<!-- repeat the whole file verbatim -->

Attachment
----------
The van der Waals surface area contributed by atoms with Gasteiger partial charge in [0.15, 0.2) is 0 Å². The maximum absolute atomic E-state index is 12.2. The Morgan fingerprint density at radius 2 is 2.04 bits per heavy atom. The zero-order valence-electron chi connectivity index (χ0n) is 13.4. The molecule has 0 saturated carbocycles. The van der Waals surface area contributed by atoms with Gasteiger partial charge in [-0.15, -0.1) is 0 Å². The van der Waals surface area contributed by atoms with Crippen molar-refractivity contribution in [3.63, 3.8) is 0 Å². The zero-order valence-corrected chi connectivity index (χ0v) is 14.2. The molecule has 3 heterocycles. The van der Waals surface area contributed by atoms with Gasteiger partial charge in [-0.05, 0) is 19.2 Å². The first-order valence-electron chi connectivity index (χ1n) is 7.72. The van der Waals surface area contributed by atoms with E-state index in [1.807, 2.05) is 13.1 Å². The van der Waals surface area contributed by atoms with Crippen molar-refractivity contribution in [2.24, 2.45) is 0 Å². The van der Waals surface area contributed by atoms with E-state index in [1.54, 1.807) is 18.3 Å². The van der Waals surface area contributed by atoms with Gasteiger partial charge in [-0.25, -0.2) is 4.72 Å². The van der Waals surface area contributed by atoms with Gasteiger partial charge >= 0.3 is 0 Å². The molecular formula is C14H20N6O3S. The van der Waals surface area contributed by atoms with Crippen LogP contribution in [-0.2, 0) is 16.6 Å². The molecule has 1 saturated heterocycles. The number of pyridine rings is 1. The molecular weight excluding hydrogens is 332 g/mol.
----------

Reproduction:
The van der Waals surface area contributed by atoms with Gasteiger partial charge in [0.15, 0.2) is 0 Å². The maximum absolute atomic E-state index is 12.2. The Morgan fingerprint density at radius 2 is 2.04 bits per heavy atom. The zero-order valence-electron chi connectivity index (χ0n) is 13.4. The molecule has 0 saturated carbocycles. The van der Waals surface area contributed by atoms with Gasteiger partial charge in [-0.15, -0.1) is 0 Å². The van der Waals surface area contributed by atoms with Crippen molar-refractivity contribution in [3.63, 3.8) is 0 Å². The zero-order valence-corrected chi connectivity index (χ0v) is 14.2. The molecule has 3 heterocycles. The van der Waals surface area contributed by atoms with Gasteiger partial charge in [-0.05, 0) is 19.2 Å². The first-order valence-electron chi connectivity index (χ1n) is 7.72. The van der Waals surface area contributed by atoms with E-state index in [1.807, 2.05) is 13.1 Å². The van der Waals surface area contributed by atoms with Crippen molar-refractivity contribution in [2.24, 2.45) is 0 Å². The van der Waals surface area contributed by atoms with E-state index in [1.54, 1.807) is 18.3 Å². The van der Waals surface area contributed by atoms with Gasteiger partial charge in [-0.25, -0.2) is 4.72 Å². The van der Waals surface area contributed by atoms with Gasteiger partial charge >= 0.3 is 0 Å². The molecular formula is C14H20N6O3S. The van der Waals surface area contributed by atoms with Crippen LogP contribution in [-0.2, 0) is 16.6 Å². The molecule has 1 saturated heterocycles. The number of pyridine rings is 1. The molecular weight excluding hydrogens is 332 g/mol.